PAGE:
THE AFTERLIFE OF A CONTAINER SHIP AND THE CONTAINERS THAT ONCE CALLED IT HOME
In 1956 when Malcom McLean developed the first metal shipping container to streamline the moving of cargo around the globe, he had no idea that sixty years later people would be working or even living in those cargo containers.
CARGO SHIPS AND CARGO CONTAINERS…
The traditional container ship spends years, sometimes decades, traveling international waters before being decommissioned. Twenty years ago, once a ship or cargo container was decommissioned, its final resting place was normally a landfill or the bottom of the ocean as garbage. Today, due to the efforts of a group of innovative thinkers, these containers and barges are now being utilized around the world to aid in solving a variety of problems. While barges are being utilized in the creation of artificial reefs, cargo containers are being used to address housing shortages. Containers are also becoming an environmental and sustainable alternative to traditional construction of both homes and businesses. Recycling old containers not only reduces the amount of waste entering the landfills and oceans, but it also provides an economical solution to sustainable building.
Around the world cargo containers have been used to create amazing, sustainable homes. Many of these homes use more than just one container, as demonstrated in the images below.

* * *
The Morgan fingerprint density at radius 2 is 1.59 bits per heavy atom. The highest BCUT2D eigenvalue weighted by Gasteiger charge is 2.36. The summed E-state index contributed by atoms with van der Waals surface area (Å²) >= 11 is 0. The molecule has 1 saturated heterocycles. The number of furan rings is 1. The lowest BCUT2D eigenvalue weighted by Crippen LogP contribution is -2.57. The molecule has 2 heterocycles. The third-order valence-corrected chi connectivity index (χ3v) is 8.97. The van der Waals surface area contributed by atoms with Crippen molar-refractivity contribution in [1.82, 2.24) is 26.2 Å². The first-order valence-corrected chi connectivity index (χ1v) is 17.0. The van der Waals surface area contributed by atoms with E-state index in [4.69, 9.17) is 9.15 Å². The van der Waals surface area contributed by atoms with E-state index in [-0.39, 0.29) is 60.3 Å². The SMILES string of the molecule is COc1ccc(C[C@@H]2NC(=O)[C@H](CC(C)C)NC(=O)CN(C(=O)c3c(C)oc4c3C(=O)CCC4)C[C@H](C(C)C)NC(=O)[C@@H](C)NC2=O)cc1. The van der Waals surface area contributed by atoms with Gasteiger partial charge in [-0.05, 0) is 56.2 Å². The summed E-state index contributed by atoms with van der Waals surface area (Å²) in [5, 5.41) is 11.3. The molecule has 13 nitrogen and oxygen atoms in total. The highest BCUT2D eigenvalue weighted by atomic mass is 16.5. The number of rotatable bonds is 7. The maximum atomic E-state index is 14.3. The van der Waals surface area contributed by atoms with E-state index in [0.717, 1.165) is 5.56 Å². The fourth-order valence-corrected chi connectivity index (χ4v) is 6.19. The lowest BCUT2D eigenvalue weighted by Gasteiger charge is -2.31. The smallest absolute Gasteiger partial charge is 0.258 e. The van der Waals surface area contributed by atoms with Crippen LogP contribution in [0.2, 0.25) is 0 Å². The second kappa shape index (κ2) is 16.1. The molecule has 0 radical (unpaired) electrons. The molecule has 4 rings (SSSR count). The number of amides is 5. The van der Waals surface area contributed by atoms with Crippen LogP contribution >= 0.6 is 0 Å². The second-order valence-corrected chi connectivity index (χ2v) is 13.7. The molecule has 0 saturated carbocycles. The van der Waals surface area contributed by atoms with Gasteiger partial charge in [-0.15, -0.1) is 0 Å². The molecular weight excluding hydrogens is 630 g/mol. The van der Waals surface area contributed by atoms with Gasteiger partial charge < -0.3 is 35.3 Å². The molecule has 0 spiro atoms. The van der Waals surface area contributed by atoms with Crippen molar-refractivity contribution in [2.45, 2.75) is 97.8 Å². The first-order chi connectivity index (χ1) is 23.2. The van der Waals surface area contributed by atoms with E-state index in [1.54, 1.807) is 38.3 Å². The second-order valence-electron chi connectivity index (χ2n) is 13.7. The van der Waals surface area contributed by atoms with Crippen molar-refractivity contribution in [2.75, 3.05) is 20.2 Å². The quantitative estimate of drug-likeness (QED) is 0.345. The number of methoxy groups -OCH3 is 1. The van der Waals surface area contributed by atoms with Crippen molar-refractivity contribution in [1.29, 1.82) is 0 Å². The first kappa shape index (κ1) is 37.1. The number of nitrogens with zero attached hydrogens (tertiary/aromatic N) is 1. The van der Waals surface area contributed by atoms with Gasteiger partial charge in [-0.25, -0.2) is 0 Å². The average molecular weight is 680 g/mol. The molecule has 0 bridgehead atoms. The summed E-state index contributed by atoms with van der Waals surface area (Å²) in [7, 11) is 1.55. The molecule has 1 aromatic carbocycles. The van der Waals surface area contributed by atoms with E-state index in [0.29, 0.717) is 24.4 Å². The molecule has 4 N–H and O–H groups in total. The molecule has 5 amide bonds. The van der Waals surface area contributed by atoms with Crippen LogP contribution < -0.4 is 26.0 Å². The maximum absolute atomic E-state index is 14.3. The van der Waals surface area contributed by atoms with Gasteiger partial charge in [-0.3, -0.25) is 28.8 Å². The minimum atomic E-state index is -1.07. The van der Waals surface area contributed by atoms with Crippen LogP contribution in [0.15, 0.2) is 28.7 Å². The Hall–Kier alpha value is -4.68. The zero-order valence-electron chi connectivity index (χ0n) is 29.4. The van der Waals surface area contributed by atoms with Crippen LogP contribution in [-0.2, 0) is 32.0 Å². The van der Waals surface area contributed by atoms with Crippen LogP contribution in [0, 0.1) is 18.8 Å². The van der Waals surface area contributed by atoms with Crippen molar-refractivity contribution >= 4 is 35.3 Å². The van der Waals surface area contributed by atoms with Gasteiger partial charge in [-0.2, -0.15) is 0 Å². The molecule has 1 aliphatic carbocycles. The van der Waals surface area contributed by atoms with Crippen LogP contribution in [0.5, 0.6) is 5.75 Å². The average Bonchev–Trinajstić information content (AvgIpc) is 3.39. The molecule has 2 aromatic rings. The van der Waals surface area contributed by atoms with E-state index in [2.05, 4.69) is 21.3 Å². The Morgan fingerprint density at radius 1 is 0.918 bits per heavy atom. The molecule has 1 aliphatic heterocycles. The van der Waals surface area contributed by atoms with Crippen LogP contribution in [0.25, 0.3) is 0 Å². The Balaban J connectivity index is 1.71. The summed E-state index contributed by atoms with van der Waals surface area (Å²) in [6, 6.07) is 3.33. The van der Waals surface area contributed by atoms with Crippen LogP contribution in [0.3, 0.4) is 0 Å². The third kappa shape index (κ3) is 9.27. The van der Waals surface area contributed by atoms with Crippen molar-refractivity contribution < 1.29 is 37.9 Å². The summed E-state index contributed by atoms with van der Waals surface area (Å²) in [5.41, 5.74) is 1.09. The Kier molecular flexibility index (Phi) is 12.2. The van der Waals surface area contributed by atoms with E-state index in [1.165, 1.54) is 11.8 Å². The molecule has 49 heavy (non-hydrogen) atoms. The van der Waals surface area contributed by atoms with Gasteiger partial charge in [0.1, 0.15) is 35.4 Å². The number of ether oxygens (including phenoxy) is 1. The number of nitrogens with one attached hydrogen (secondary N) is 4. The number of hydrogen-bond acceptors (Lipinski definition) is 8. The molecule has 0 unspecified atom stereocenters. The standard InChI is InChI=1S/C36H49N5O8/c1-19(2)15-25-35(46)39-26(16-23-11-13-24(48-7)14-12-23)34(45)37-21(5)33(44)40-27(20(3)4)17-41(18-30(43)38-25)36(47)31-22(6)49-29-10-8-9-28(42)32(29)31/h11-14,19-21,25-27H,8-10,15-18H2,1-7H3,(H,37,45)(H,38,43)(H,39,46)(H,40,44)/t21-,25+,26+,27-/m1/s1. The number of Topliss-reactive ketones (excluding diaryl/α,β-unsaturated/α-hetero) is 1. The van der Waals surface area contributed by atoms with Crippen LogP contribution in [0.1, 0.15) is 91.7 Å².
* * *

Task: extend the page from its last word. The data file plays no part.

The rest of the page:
As seen on the boardwalk in Asbury Park, New Jersey, cargo containers have provided the groundwork of a successful economic model. In an area where small businesses would normally be unable to afford store fronts, cargo containers provide a solution. With the implementation of low-cost, low-maintenance weather-resilient containers, the once abandoned waterfront has transformed into a thriving economic powerhouse and tourist destination filled with small innovative businesses.
As one of the largest artificial reef programs in the Gulf, the Alabama Artificial Reef Program utilizes old decommissioned barges to grow the foundation of the coral reef system in the Gulf. In 2013 the Lulu was sunk approximately seventeen miles off the coast of Alabama to create the first of three main hubs of growth in the Gulf. Artificial reefs play an important role in protecting, restoring and creating coral reefs in environmentally sensitive or damaged areas. Attracting both large and small marine life, these artificial reefs have become tourist destinations for scuba divers around the world.